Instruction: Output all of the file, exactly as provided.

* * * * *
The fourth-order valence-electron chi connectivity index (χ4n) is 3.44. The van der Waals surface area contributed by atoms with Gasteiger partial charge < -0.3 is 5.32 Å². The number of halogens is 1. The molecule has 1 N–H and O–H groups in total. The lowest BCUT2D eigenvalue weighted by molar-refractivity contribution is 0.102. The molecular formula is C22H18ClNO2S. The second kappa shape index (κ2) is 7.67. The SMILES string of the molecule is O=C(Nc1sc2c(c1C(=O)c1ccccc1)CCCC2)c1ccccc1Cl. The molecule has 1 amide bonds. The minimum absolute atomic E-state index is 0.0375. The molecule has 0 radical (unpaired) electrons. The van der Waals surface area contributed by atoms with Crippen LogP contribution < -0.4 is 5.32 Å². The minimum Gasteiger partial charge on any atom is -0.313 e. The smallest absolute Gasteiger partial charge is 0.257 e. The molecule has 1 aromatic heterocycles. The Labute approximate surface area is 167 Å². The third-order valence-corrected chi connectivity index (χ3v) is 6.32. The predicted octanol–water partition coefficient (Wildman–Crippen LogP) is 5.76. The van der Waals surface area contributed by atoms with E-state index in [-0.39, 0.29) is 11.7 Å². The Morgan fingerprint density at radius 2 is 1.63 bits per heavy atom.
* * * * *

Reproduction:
The fourth-order valence-electron chi connectivity index (χ4n) is 3.44. The van der Waals surface area contributed by atoms with Gasteiger partial charge < -0.3 is 5.32 Å². The number of halogens is 1. The molecule has 1 N–H and O–H groups in total. The lowest BCUT2D eigenvalue weighted by molar-refractivity contribution is 0.102. The molecular formula is C22H18ClNO2S. The second kappa shape index (κ2) is 7.67. The SMILES string of the molecule is O=C(Nc1sc2c(c1C(=O)c1ccccc1)CCCC2)c1ccccc1Cl. The molecule has 1 amide bonds. The minimum absolute atomic E-state index is 0.0375. The molecule has 0 radical (unpaired) electrons. The van der Waals surface area contributed by atoms with Crippen LogP contribution < -0.4 is 5.32 Å². The minimum Gasteiger partial charge on any atom is -0.313 e. The smallest absolute Gasteiger partial charge is 0.257 e. The molecule has 1 aromatic heterocycles. The Labute approximate surface area is 167 Å². The third-order valence-corrected chi connectivity index (χ3v) is 6.32. The predicted octanol–water partition coefficient (Wildman–Crippen LogP) is 5.76. The van der Waals surface area contributed by atoms with E-state index in [-0.39, 0.29) is 11.7 Å². The Morgan fingerprint density at radius 2 is 1.63 bits per heavy atom.